Andrew Worden Pridvi Kandagatla Arielle H Gupta Christopher Steffes
Henry Ford Health System
Introduction: Morbidity and mortality (M&M) conference has long been a vital educational tool for medical students, residents, and staff. It allows for learning and quality improvement through discuss..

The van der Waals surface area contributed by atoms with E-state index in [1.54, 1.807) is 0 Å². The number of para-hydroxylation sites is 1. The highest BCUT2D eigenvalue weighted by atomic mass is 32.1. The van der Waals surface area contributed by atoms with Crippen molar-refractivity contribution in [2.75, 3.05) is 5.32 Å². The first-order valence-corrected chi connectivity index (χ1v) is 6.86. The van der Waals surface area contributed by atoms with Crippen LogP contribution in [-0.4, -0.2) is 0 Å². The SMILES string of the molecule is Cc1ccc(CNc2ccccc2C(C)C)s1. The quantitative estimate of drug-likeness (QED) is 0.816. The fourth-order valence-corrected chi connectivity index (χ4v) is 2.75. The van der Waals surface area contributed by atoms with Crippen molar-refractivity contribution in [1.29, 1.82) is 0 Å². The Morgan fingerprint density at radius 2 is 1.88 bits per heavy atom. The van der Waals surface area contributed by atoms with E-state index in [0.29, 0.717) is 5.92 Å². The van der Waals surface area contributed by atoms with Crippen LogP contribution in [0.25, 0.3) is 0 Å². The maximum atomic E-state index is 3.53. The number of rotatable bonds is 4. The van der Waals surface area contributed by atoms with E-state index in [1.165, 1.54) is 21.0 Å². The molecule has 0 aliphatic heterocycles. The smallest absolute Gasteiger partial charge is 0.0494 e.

Introduction: Morbidity and mortality (M&M) conference has long been a vital educational tool for medical students, residents, and staff. It allows for learning and quality improvement through discussion of noteworthy cases. There is, however, a paucity of data on the how M&M is perceived by medical students, especially as a function of their interest, or lack thereof, in surgery. The objective of this study was to fill this void by measuring the perceptions of medical students regarding M&M conference.Methods: Medical students in a single medical school class voluntarily took part in a survey after their surgical rotation. The survey gauged students’ interest in surgery as a career and their overall rating of M&M. Students were specifically asked to recall if specific types of cases (resident at fault, medical error, non-therapeutic operation, pre- or post-operative mismanagement, multiple levels of error, and preventable or non-preventable error) were discussed. They were also asked to recall if tenets of surgical care (patient safety, quality improvement, root cause analysis, never events, time out/critical pause, complication vs preventable error) were discussed during M&M. Responses were tabulated and descriptive statistics were performed to summarize the data. Univariate analysis with a Chi-squared test, or Fisher’s Exact test when appropriate, was performed for association.Results:A total of 251 students were surveyed over four clinical sites. Of these students, 236 (94.0%) felt they understood the purpose of M&M, and 233 (88.8%) students felt they understood quality improvement in medicine and surgery. However, only 136 (54.2%) students reported M&M as a valuable learning experience. Discussion of the following was associated with a positive experience: examples of patient safety (93.4% vs 84.3%, p=0.02), preventable (91.2% vs 75.4%, p